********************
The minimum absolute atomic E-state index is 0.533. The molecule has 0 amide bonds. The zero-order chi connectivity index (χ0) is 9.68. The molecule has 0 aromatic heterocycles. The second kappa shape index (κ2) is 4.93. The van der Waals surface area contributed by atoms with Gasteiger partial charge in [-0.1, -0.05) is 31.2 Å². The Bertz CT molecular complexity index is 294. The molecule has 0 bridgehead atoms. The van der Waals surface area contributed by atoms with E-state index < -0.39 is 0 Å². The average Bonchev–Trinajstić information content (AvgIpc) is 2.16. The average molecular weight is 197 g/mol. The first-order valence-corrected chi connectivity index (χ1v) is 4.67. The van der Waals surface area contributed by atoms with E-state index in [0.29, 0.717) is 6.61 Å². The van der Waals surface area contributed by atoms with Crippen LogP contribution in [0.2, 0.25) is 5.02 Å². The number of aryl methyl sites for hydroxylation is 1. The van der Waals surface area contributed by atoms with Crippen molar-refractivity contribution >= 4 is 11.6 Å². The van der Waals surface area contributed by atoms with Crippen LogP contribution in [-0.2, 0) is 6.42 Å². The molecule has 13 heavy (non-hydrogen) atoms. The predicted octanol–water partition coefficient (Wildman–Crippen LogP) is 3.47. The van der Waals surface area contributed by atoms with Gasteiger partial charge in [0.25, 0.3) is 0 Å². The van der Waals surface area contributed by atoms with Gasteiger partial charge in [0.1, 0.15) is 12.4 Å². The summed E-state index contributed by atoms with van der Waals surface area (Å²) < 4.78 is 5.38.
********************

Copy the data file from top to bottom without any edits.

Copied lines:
The minimum absolute atomic E-state index is 0.533. The molecule has 0 amide bonds. The zero-order chi connectivity index (χ0) is 9.68. The molecule has 0 aromatic heterocycles. The second kappa shape index (κ2) is 4.93. The van der Waals surface area contributed by atoms with Gasteiger partial charge in [-0.1, -0.05) is 31.2 Å². The Bertz CT molecular complexity index is 294. The molecule has 0 bridgehead atoms. The van der Waals surface area contributed by atoms with E-state index < -0.39 is 0 Å². The average Bonchev–Trinajstić information content (AvgIpc) is 2.16. The average molecular weight is 197 g/mol. The first-order valence-corrected chi connectivity index (χ1v) is 4.67. The van der Waals surface area contributed by atoms with E-state index in [0.29, 0.717) is 6.61 Å². The van der Waals surface area contributed by atoms with Crippen LogP contribution in [0.2, 0.25) is 5.02 Å². The number of aryl methyl sites for hydroxylation is 1. The van der Waals surface area contributed by atoms with Crippen molar-refractivity contribution >= 4 is 11.6 Å². The van der Waals surface area contributed by atoms with Crippen LogP contribution in [-0.2, 0) is 6.42 Å². The molecule has 13 heavy (non-hydrogen) atoms. The predicted octanol–water partition coefficient (Wildman–Crippen LogP) is 3.47. The van der Waals surface area contributed by atoms with Gasteiger partial charge in [0.25, 0.3) is 0 Å². The van der Waals surface area contributed by atoms with Gasteiger partial charge in [0.1, 0.15) is 12.4 Å². The summed E-state index contributed by atoms with van der Waals surface area (Å²) < 4.78 is 5.38.